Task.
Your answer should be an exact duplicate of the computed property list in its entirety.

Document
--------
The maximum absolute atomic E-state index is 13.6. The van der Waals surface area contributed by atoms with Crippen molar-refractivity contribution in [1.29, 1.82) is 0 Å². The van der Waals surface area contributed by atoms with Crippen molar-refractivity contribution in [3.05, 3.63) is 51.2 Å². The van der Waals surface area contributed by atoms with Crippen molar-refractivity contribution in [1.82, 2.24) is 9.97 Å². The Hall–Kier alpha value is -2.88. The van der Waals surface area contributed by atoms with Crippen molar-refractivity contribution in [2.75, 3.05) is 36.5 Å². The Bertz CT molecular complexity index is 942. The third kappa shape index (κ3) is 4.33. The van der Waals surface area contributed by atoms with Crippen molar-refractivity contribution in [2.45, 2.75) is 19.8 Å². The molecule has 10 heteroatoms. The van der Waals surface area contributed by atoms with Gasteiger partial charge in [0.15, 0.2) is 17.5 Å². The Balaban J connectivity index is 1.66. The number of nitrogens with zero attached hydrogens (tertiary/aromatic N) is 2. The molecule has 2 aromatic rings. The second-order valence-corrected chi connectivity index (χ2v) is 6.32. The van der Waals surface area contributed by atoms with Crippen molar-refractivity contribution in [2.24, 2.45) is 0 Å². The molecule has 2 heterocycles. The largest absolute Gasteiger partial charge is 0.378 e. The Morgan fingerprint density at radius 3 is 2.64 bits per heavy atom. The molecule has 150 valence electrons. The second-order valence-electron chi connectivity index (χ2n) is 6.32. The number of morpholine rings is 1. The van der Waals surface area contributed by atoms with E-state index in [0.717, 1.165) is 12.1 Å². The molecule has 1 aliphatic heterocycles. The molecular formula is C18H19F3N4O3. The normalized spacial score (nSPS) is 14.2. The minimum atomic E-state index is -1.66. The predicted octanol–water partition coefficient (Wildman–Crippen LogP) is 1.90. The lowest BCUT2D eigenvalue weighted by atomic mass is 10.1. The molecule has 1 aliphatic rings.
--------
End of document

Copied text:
The maximum absolute atomic E-state index is 13.6. The van der Waals surface area contributed by atoms with Crippen molar-refractivity contribution in [1.29, 1.82) is 0 Å². The van der Waals surface area contributed by atoms with Crippen molar-refractivity contribution in [3.05, 3.63) is 51.2 Å². The van der Waals surface area contributed by atoms with Crippen molar-refractivity contribution in [1.82, 2.24) is 9.97 Å². The Hall–Kier alpha value is -2.88. The van der Waals surface area contributed by atoms with Crippen molar-refractivity contribution in [2.75, 3.05) is 36.5 Å². The Bertz CT molecular complexity index is 942. The third kappa shape index (κ3) is 4.33. The van der Waals surface area contributed by atoms with Crippen molar-refractivity contribution in [2.45, 2.75) is 19.8 Å². The molecule has 10 heteroatoms. The van der Waals surface area contributed by atoms with Gasteiger partial charge in [0.15, 0.2) is 17.5 Å². The Balaban J connectivity index is 1.66. The number of nitrogens with zero attached hydrogens (tertiary/aromatic N) is 2. The molecule has 2 aromatic rings. The second-order valence-corrected chi connectivity index (χ2v) is 6.32. The van der Waals surface area contributed by atoms with Crippen molar-refractivity contribution in [2.24, 2.45) is 0 Å². The molecule has 2 heterocycles. The largest absolute Gasteiger partial charge is 0.378 e. The Morgan fingerprint density at radius 3 is 2.64 bits per heavy atom. The molecule has 150 valence electrons. The second-order valence-electron chi connectivity index (χ2n) is 6.32. The number of morpholine rings is 1. The van der Waals surface area contributed by atoms with E-state index in [0.717, 1.165) is 12.1 Å². The molecule has 1 aliphatic heterocycles. The molecular formula is C18H19F3N4O3. The normalized spacial score (nSPS) is 14.2. The minimum atomic E-state index is -1.66. The predicted octanol–water partition coefficient (Wildman–Crippen LogP) is 1.90. The lowest BCUT2D eigenvalue weighted by atomic mass is 10.1. The molecule has 1 aliphatic rings.